Die Niklashauser Fart (The Niklashausen Journey) - Movie Reviews - Rotten Tomatoes

Die Niklashauser Fart (The Niklashausen Journey) Reviews

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Super Reviewer
December 12, 2015
Fassbinder chucks religion, philosophy, idealism, and economics in to a pot and lets it cook for 90 minutes. It's crazy but it works.
September 9, 2008
The Niklashausen Journey is very much a product of its time, being halfways between a Goddardian (by way of Brecht) "distanced" telling of a historical tale, full of anachronisms and on-screen commentary, and a hip parable, not unlike an ultra-leftist Godspell with polemic replacing the songs.

The film is based on the life of one Hans Boehm, a shepherd from Niklashausen who, in the early 15th century, had visions of the Virgin Mary, gathered a large popular following amongst the peasantry, increasingly stirred up ill-feeling towards the clergy and nobility and was burned as a as a heretic and enchanter in 1476. In Fassbinder and Fengler's television film (shot on 16mm), a motley group of contemporary types re-enact the shepherd's story as well as talk endlessly about the methods, implications, pitfalls and necessities of political revolution. Along the way, the film suggests not just the mystic revolutionaries of the reformation period but also the German and Russian communists of the early 20th century and the hippies & black panthers contemporaneous to the film's release. The story would seem to suggest that the revolution - although justified by the corruption and guile of the ruling classes - is always doomed; the shepherd himself is a gorgeous blonde youth with little personality whose followers seem to be in the grip of some spell or hysteria, suggesting that he's nothing more than a Pied Piper, Hitler or Charles Manson.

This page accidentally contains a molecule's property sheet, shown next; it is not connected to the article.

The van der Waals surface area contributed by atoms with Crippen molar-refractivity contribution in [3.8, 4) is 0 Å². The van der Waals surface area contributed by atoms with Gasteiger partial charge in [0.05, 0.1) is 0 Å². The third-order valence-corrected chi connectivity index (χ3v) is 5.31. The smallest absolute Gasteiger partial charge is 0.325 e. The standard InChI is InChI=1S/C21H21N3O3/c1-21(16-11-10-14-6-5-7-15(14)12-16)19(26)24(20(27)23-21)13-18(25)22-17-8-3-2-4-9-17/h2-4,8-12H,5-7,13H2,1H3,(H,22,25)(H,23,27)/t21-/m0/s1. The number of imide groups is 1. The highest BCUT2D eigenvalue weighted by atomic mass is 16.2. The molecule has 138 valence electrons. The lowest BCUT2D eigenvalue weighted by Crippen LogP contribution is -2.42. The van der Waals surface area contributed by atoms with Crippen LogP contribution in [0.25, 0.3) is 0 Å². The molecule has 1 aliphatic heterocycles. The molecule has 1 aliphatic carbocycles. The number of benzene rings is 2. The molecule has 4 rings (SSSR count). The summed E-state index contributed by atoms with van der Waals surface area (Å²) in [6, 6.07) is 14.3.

Fassbinder himself plays one of the shepherd's cohorts, walking & talking alongside the group wearing his trademark blue jeans and black leather jacket. At one point one of the female followers chastises him for thinking that happiness can ever be achieved on earth - life on this plane of existence is merely ours to illustrate that there can be no happiness outside of heaven; Fassbinder says nothing either way about this...

The film is rather uncompromisingly lacking in narrative pull, although its amalgam of tableaux, slow zooms and intricately choreographed tracked dialogues does make it filmicly exciting. Basically, it's another of Fassbinder's long, slow steps out of avant-guarde cornerism towards becoming a master of 1970s cinema. Worth catching once, appreciable but difficult to really warm to. Not that it is meant to be taken warmly...
January 7, 2008
Die Niklashauser FART makes me sick, but in a challenging way that says its okay to suck other peoples bodily gasses into your mouth and die old and happy.
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